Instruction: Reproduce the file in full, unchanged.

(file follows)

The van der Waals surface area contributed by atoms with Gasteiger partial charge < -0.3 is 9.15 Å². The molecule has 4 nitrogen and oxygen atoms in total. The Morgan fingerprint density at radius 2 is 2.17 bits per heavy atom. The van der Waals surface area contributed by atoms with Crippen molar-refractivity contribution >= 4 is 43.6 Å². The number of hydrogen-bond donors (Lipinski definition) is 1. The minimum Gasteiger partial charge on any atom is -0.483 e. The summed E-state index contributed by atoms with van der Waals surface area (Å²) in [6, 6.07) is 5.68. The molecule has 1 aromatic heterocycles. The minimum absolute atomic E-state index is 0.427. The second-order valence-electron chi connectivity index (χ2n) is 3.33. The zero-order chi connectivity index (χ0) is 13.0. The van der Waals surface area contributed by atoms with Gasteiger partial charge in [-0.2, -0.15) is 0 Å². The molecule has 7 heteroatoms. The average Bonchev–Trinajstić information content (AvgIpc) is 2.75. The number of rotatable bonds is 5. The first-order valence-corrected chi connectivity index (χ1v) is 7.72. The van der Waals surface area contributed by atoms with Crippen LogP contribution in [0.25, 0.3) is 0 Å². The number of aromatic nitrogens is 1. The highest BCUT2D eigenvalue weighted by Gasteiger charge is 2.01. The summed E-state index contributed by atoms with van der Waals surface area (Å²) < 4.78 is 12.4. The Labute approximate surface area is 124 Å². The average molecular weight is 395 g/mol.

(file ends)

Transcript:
The van der Waals surface area contributed by atoms with Gasteiger partial charge < -0.3 is 9.15 Å². The molecule has 4 nitrogen and oxygen atoms in total. The Morgan fingerprint density at radius 2 is 2.17 bits per heavy atom. The van der Waals surface area contributed by atoms with Crippen molar-refractivity contribution >= 4 is 43.6 Å². The number of hydrogen-bond donors (Lipinski definition) is 1. The minimum Gasteiger partial charge on any atom is -0.483 e. The summed E-state index contributed by atoms with van der Waals surface area (Å²) in [6, 6.07) is 5.68. The molecule has 1 aromatic heterocycles. The minimum absolute atomic E-state index is 0.427. The second-order valence-electron chi connectivity index (χ2n) is 3.33. The zero-order chi connectivity index (χ0) is 13.0. The van der Waals surface area contributed by atoms with Gasteiger partial charge in [-0.2, -0.15) is 0 Å². The molecule has 7 heteroatoms. The average Bonchev–Trinajstić information content (AvgIpc) is 2.75. The number of rotatable bonds is 5. The first-order valence-corrected chi connectivity index (χ1v) is 7.72. The van der Waals surface area contributed by atoms with Crippen LogP contribution in [0.25, 0.3) is 0 Å². The number of aromatic nitrogens is 1. The highest BCUT2D eigenvalue weighted by Gasteiger charge is 2.01. The summed E-state index contributed by atoms with van der Waals surface area (Å²) < 4.78 is 12.4. The Labute approximate surface area is 124 Å². The average molecular weight is 395 g/mol.